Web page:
02-09-2012 01:08 PM
02-09-2012 01:28 PM
02-09-2012 01:36 PM
Do the Goldtones use a spider bridge also? EDIT: They do
Rhino, that is Dobro's attempt to compete with the Beard Goldtones. It is Asian built, with some minor setup in the US. They are supposed to be decent quality boxes, but I hear that lots of folks will upgrade the cone to a Quarterman or Beard. They are, as you know, spider bridge, which is that sweet singing long sustain sound that you associate with bluegrass. They can be played Spanish style (one advantage to the round neck) but they will be a little quieter than a biscuit and not have the short attack. It will have 12 frets clear (which isn't a problem) but probably will intonate pretty poorly (remember, they were designed first as a slide guitar). If you play up the neck a lot you might be disappointed.
02-09-2012 02:04 PM
02-09-2012 02:44 PM
02-09-2012 05:34 PM
Some years ago when this subject would come up I wrote a little Word doc called Resonators 101 - talks about the three types of cones, various body materials (wood, brass, steel), necks (round and square, narrow and wide, curved and flat), tunings and styles of play. It is dated, but still good background for someone new to resonators. I could e-mail a copy if you would PM me your addy.
One VOM a while back I posted clips of my three resonators playing the same song, as well as a 12 banger. You can hear some of the differences. Got to post #29
02-09-2012 08:58 PM
02-10-2012 08:42 AM
And checking out the three all playing the same track is very helpful. Am I right in assuming the doulain has a biscuit bridge? I really like that delta sound.
02-10-2012 10:38 AM
02-10-2012 11:11 AM
I look forward to checking out that document. The clips were very helpful. While I anticipate playing mostly slide on it, I do a fair bit of fretting even when playing slide. Here is an example of some picking in song I wrote a few weeks ago. It doesn't have any slide, but you'll get the idea. http://www.soundclick.com/player/single_player.cfm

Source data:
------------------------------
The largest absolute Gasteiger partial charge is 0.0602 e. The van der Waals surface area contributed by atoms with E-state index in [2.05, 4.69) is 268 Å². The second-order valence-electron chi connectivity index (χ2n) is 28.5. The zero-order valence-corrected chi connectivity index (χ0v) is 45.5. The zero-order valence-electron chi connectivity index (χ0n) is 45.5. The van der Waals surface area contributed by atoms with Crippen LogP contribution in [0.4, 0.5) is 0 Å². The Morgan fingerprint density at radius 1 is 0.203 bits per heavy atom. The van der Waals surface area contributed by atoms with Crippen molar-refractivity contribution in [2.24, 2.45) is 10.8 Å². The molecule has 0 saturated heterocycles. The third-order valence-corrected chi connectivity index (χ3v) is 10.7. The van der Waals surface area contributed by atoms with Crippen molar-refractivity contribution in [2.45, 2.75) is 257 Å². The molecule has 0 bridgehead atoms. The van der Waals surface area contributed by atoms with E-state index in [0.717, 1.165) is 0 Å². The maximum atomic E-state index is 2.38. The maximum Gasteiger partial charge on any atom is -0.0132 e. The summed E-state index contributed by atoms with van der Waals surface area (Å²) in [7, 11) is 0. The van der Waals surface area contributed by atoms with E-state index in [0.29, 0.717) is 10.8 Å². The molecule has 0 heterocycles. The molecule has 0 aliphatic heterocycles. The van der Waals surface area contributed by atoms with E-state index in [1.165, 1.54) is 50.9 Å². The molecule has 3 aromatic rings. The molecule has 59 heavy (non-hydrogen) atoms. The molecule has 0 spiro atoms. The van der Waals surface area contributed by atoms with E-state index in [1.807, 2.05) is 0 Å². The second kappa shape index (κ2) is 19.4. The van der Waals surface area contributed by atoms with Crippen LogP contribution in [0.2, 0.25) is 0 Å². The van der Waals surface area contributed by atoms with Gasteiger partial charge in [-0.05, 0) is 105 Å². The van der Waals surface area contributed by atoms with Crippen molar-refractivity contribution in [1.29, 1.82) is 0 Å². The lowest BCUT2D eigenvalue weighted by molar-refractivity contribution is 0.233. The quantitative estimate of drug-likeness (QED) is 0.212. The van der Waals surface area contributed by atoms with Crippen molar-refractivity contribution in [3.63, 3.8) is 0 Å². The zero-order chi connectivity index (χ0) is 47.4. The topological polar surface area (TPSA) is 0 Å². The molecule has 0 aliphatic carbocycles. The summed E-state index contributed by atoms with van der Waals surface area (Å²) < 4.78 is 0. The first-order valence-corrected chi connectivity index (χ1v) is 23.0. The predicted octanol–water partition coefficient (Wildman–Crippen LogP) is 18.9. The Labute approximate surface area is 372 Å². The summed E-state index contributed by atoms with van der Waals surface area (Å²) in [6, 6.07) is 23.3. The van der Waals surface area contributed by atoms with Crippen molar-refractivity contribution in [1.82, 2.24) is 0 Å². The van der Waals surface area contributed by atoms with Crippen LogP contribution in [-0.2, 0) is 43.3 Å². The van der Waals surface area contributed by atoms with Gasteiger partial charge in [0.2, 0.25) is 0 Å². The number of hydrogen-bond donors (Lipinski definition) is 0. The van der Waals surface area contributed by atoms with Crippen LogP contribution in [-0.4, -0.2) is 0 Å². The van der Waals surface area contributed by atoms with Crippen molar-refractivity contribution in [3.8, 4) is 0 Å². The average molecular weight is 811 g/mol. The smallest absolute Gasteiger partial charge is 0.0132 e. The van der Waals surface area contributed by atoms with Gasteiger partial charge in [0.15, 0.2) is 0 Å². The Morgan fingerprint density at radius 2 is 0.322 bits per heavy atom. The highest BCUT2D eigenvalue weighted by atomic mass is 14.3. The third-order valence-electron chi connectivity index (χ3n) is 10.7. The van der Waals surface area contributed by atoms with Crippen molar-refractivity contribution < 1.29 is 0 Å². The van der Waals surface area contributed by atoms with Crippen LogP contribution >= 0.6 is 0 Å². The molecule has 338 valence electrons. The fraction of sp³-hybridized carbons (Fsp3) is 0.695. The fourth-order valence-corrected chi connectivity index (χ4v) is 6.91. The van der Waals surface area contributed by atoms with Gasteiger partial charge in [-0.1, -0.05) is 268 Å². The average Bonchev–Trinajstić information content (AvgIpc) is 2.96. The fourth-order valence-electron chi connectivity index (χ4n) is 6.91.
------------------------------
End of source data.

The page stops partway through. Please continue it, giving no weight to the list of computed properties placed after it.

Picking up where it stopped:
I'll follow up tonight - the doc is on my home computer. The Duolian is brass bodied (you can check this with a magnet), 14 fret clear, and has a NRP "hot rod" cone and a carbon fiber biscuit in it. The 14 fret neck has a little more radius than most 12 fretters which makes it slightly easier to play fretted, slightly harder to play slide. It's a pretty good compromise, but if I wanted a pure slide axe I would tend to go with a 12 fret wider neck. What I hope you hear in the clips is that the metal bodied biscuit has that nasty short attack sound that we associate with delta blues, the spider has the long sustain and very sweet sound of bluegrass dobro. The tricone is somewhere in between, the mass of the tee bridge and cones gives it more sustain and a little more bass, but the whole thing is complicated because mine is wood (whichs mellows the brashness of a brass body). Point is, resonators are very different within the breed - if someone wants one I highly recommend playing a lot of them first. There are some great clips at the National ResoPhonic site - even if you aren't shopping for a NRP that should give you an idea of the sound when played by someone better than me.
02-11-2012 03:48 AM
A lot of that seems to come from setup also. I dont do much slide so I lowerd the action on my Regal steel body Duolian put slightly thinner strings on it, and she just woke up!! When my playing progresses more, and I do more slide work, I might want to redo it... but for now its a fun and diferent sounding guitar.